What must be understood in peri-urban areas, is that there is a very strong desire to reduce travel times. It is by the way a permanent feature; households are not so aware of the monetary cost of travels, and in fact, they massively underestimate it. There is often a 1 to 3 ratio in the cost they imagine to pay, and the cost they really pay; so this is not the travel cost which costs them if I may say, it is time. They thus try to gather their trips, they try to find two trip motives at the same time. For example: I come with my children to the gym, and at the same time, I do my shopping, and within this framework, a surprising phenomenon was discovered: some people, as a result, used drive-throughs developed in the cities, not where they lived, but near where they lived, for example where they took their children to the gym, they did not have time to buy everything they needed, and so they bought online from their homes, they took their children to the gym, to sport, or whatsoever, meanwhile, they got back their shopping errands at the drive-through, they came back and picked up their children, and that fitted their timetables. So there was a relatively complex articulation, a linking of trip motives, and online sales were part of these linking calculations. So that concerned the food shopping.

2. More radical substitution effects in peri-urban areas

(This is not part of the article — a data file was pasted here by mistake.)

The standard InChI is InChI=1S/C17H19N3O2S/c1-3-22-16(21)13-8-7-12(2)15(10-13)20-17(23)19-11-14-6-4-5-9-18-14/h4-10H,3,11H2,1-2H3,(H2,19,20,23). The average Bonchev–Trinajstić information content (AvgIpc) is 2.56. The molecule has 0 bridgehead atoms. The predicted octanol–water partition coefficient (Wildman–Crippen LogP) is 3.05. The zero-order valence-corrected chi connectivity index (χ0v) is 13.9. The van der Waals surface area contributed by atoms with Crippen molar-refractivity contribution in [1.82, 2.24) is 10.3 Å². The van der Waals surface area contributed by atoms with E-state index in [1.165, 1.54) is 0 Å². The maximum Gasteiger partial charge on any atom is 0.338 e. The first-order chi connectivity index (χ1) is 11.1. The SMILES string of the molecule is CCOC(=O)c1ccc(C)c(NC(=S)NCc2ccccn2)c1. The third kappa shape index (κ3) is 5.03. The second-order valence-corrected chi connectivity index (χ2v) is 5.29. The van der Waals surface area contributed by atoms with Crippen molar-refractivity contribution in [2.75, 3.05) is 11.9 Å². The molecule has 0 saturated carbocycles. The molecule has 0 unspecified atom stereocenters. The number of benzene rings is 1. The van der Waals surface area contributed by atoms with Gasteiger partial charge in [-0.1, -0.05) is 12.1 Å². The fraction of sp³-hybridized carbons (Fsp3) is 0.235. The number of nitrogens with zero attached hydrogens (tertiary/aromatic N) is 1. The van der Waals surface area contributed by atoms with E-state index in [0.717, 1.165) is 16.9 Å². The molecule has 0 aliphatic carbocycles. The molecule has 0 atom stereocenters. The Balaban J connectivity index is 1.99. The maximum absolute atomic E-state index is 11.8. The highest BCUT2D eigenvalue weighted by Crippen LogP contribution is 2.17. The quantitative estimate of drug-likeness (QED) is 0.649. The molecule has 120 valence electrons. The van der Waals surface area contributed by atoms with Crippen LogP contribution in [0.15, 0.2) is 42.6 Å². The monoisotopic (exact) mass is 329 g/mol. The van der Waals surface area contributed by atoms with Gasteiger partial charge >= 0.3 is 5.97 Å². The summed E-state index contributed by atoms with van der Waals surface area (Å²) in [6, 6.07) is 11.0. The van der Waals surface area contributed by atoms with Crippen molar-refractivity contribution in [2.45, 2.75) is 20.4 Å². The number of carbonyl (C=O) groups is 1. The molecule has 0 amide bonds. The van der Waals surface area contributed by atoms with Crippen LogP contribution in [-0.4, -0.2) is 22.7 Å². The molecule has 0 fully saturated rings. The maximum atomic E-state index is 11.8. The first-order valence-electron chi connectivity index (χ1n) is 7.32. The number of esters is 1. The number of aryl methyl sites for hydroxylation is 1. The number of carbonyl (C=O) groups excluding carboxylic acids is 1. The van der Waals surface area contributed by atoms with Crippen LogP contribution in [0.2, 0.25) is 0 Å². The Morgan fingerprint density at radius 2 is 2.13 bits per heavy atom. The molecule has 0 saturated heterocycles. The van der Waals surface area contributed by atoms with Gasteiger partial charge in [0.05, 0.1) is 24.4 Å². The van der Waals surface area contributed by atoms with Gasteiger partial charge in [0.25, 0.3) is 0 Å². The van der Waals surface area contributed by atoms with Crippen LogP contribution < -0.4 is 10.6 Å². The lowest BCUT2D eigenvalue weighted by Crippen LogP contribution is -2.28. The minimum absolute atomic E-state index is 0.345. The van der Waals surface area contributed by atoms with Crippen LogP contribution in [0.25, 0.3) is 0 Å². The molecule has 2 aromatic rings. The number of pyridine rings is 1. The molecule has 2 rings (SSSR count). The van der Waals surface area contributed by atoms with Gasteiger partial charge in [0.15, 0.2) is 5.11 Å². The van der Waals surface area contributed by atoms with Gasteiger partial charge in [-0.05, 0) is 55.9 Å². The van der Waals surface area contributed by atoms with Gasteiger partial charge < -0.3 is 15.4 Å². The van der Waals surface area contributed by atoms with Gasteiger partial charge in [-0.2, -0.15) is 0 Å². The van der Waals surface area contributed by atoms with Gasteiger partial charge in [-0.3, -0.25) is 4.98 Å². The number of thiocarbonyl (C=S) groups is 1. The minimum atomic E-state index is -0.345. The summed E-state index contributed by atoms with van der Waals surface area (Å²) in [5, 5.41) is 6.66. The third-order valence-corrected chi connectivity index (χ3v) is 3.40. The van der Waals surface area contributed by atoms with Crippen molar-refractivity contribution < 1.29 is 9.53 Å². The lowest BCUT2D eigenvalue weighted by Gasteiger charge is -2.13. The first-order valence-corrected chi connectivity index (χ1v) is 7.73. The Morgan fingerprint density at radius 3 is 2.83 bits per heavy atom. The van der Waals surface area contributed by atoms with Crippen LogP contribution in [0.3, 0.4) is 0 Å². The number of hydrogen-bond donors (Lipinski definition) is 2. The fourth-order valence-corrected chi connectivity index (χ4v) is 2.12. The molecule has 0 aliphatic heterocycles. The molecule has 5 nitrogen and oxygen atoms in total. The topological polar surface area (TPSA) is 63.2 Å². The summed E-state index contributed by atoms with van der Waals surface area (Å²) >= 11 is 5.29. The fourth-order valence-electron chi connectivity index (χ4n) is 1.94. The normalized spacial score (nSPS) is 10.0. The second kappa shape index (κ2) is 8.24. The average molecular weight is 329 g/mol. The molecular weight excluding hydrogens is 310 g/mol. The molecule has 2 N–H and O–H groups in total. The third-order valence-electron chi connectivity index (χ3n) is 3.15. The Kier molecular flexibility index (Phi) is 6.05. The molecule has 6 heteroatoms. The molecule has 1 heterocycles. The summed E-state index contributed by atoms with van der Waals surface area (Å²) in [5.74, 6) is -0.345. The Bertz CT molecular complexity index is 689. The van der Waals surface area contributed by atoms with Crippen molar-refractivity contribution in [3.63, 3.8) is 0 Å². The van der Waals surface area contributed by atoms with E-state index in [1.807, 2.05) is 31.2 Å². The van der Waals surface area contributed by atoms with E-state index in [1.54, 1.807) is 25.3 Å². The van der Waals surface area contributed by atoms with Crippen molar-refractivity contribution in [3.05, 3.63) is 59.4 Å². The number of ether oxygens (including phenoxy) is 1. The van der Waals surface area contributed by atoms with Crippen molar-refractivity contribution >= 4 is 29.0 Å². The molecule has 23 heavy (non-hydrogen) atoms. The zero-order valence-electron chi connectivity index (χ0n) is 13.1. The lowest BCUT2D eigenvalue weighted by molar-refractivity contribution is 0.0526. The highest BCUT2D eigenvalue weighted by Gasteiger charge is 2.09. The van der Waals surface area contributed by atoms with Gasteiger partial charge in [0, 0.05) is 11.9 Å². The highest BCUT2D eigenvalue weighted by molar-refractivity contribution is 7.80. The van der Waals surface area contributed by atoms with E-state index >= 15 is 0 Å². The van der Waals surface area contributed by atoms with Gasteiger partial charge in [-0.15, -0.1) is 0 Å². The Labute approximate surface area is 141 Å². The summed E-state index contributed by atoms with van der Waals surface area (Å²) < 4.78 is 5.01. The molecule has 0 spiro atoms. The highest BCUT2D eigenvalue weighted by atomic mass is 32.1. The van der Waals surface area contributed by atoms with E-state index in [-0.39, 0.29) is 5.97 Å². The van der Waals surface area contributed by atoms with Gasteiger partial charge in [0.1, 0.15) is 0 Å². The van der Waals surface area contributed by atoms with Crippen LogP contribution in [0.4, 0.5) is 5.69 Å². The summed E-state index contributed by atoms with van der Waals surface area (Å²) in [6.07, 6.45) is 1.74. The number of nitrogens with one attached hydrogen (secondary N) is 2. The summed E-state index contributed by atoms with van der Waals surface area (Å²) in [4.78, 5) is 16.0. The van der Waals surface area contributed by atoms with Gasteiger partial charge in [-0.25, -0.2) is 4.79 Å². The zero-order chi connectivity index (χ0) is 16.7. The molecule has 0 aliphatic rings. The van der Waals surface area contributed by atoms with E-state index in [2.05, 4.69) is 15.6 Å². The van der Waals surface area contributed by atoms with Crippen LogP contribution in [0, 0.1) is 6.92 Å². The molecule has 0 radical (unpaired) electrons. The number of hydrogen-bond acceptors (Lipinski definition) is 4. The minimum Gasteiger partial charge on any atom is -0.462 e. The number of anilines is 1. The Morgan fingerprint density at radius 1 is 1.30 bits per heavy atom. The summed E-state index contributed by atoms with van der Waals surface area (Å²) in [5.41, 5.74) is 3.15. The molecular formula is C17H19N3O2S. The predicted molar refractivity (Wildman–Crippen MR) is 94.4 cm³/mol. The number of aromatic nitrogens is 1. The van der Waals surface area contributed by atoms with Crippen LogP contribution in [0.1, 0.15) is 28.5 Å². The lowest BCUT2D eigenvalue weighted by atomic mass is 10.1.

There was indeed the issue of people looking for a specific product. Obviously in peri-urban areas where there is less offer, this search for a specific product developed with deliveries which were facilitated by comparison with city centres.Dedicated deliveries, like deliveries of frozen food etc. are more complicated in peri-urban areas, theyare fewer and less frequent. But postal deliveries are similar to those in city centres, they are much easier because it is in fact easy in peri-urban areas to come to an arrangement with a neighbour or the postman...So there was also a remedy. Therefore when we tried to measure the substitution effects at that time, I would say that they were much more radical. We also observed that for example, there was a more developed use of the workplace than in town. It is often imagined that people use their place of work for shopping. It was noted that it is rarely the case, because for people, shopping is a domestic activity, and therefore it is done close to home. This is rarely the case except when shopping close to home is not possible; either because we go home too late or because there is no store. Then, indeed, in peri-urban areas, we realised that people were using their place of work, and sometimes, to save time, bought something online that they collected while they were near their place of work. There was also a link between online sales and the use of another place, typically the workplace. Once again, we can see how the use of online sales implies an increasingly elaborated mobility building, in this case guided by the need for saving time.